Malaysian primary care doctors' views on men's health: an unresolved jigsaw puzzle.

Tong SF, Low WY, Ismail SB, Trevena L, Willcock S - BMC Fam Pract (2011)

Semi-structured interview guide used for both focus group discussions and in-depth interviews.
© Copyright Policy - open-access
Related In: Results  -  Collection

License
Show All Figures
getmorefigures.php?uid=PMC3117703&req=5

Figure 1: Semi-structured interview guide used for both focus group discussions and in-depth interviews.
Mentions: FGD provides an opportunity for doctors to exchange ideas and stimulate further thoughts beyond their own original ideas, IDI allows expression of views that the participant may not want to reveal in the presence of their peers [33]. All FGDs and IDIs were moderated and conducted by SF. All sessions were conducted in English because English is the common language in the medical fraternity in Malaysia. Sessions were guided by semi-structured questions to stimulate discussion. (Figure 1) The questions were compiled to address the study objectives and were derived from the literature. All questions were open-ended, starting with "What is your understanding of men's health?" Free-flowing discussion was encouraged to gain unrestricted opinions on the topic of interest. Participants were briefed about ground rules to ensure confidentiality and the objectives of the study. It was emphasised that the discussion was not meant for assessment. The participants in the FGDs were kept to similar training backgrounds to avoid intimidating situations between the primary care doctors with post-graduate training and junior primary care doctors. Consent was sought for audio-recording before each IDI and FGD. A note taker assisted all FGDs to help with recording and taking note of who was conversing. All sessions were audio-taped and subsequently transcribed verbatim for analysis.

Bottom Line: Understanding attitudes towards men's health among Malaysian primary care doctors is important for the effective delivery of health services to men.There was wide variation in understanding and opposing attitudes towards men's health among primary care doctors.Creating awareness and having a systematic approach would facilitate PCDs in delivering health service to men.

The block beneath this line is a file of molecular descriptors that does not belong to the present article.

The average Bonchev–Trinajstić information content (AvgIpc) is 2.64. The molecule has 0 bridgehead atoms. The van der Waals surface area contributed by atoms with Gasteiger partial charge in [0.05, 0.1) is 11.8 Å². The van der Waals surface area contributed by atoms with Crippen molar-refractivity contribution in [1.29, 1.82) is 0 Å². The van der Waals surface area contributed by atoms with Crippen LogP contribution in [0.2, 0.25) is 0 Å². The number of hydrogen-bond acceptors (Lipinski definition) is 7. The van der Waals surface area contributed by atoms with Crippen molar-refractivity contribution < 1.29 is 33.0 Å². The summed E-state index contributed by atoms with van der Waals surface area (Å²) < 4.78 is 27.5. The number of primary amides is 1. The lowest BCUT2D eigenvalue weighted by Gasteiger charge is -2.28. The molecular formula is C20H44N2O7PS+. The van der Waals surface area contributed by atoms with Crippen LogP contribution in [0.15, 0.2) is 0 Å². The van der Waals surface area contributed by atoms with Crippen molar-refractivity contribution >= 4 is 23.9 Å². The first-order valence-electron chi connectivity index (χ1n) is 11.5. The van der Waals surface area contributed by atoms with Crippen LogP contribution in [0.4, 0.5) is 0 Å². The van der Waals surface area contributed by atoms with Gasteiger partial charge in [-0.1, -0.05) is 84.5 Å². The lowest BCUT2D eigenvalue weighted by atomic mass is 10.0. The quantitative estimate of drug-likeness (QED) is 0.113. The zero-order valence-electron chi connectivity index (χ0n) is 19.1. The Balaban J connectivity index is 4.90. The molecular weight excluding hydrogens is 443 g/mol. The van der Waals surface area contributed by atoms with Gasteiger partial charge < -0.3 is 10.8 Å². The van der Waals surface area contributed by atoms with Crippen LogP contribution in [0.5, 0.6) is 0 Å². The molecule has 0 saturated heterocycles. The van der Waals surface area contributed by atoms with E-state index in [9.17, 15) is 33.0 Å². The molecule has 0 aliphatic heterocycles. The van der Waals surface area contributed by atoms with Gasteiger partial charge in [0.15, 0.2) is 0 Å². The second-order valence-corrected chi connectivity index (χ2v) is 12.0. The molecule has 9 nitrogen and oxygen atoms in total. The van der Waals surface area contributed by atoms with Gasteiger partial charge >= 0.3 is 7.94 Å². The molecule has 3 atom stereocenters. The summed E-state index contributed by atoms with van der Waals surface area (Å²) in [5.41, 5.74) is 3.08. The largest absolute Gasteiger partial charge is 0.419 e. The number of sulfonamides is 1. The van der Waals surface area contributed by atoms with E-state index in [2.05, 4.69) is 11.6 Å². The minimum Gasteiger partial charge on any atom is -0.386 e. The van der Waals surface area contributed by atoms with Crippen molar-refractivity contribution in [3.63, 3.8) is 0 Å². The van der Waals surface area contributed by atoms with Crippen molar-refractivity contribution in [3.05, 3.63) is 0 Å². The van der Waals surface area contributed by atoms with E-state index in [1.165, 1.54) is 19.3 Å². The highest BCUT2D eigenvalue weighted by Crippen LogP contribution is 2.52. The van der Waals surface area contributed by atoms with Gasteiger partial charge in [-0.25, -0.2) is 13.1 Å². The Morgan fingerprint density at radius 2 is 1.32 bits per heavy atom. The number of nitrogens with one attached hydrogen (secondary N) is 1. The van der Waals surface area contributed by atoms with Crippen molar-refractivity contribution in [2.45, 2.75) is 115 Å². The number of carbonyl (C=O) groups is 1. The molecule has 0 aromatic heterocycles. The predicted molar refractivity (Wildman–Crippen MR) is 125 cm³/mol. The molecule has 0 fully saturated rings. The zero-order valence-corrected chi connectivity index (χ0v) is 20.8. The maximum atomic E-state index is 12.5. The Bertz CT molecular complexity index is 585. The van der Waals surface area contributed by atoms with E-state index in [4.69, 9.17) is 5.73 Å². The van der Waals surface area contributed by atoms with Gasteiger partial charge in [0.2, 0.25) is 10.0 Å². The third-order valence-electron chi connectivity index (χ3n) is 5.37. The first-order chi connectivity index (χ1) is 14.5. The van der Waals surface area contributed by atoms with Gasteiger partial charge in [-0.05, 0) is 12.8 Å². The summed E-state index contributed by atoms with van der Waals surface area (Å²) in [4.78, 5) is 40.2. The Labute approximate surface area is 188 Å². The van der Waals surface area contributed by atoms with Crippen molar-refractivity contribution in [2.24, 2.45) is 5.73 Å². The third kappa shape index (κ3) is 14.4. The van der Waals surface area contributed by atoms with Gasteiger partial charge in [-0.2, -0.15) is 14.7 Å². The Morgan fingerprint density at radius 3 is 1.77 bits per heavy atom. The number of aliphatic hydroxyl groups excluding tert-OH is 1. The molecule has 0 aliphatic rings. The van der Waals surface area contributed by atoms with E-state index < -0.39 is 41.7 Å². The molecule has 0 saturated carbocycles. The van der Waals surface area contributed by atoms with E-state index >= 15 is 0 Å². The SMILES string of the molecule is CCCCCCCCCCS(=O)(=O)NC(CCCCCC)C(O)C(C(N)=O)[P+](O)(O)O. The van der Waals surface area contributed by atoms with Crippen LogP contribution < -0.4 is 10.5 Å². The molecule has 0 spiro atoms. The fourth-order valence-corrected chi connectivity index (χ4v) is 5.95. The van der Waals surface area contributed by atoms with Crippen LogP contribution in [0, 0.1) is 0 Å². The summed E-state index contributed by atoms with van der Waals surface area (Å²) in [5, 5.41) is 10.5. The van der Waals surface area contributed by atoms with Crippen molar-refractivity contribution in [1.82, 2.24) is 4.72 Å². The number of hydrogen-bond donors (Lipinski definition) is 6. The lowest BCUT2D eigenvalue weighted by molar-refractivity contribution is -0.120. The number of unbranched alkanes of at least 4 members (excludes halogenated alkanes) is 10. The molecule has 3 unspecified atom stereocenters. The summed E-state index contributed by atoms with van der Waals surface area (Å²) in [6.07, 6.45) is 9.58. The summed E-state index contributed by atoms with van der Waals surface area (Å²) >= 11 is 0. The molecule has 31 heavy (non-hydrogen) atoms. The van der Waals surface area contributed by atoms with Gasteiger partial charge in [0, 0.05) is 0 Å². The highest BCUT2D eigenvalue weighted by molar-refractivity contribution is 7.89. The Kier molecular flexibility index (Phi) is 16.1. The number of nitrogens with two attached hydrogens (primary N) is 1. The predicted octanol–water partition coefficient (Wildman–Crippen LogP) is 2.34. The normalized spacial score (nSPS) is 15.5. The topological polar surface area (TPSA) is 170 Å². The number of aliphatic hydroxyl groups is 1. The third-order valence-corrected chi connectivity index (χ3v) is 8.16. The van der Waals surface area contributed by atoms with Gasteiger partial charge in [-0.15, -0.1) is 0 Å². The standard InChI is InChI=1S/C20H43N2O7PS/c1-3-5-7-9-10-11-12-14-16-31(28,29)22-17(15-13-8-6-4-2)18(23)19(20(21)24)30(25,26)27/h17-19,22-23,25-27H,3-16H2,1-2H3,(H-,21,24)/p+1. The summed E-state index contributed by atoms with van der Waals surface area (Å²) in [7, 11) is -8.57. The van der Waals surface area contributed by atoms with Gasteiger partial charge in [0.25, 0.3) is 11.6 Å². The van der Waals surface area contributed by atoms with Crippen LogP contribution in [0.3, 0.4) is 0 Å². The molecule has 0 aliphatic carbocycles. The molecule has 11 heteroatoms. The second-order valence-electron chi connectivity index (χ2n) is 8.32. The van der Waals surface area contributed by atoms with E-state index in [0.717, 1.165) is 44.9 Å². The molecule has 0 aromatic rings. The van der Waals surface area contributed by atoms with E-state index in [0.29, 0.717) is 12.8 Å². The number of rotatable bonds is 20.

View Article: PubMed Central - HTML - PubMed

Affiliation: Department of Family Medicine, Universiti Kebangsaan Malaysia, Kuala Lumpur, Malaysia. ston1073@uni.sydney.edu.au

ABSTRACT

Background: Men have been noted to utilise health care services less readily then women. Primary care settings provide an opportunity to engage men in health care activities because of close proximity to the target group (men in the community). Understanding attitudes towards men's health among Malaysian primary care doctors is important for the effective delivery of health services to men. We aimed to explore the opinions and attitudes of primary care doctors (PCDs) relating to men's health and help-seeking behaviour.

Methods: A qualitative approach to explore the opinions of 52 PCDs was employed, using fourteen in-depth interviews and eight focus group discussions in public and private settings. Purposive sampling of PCDs was done to ensure maximum variation in the PCD sample. Interviews were recorded and transcribed verbatim for analysis. Open coding with thematic analysis was used to identify key issues raised in the interview.

Results: The understanding of the concept of men's health among PCDs was fragmented. Although many PCDs were already managing health conditions relevant and common to men, they were not viewed by PCDs as "men's health". Less attention was paid to men's help-seeking behaviour and their gender roles as a potential determinant of the poor health status of men. There were opposing views about whether men's health should focus on men's overall health or a more focused approach to sexual health. There was also disagreement about whether special attention was warranted for men's health services. Some doctors would prioritise more common conditions such as hypertension, diabetes and hypercholesterolaemia.

Conclusions: The concept of men's health was new to PCDs in Malaysia. There was wide variation in understanding and opposing attitudes towards men's health among primary care doctors. Creating awareness and having a systematic approach would facilitate PCDs in delivering health service to men.

Show MeSH
Related in: MedlinePlus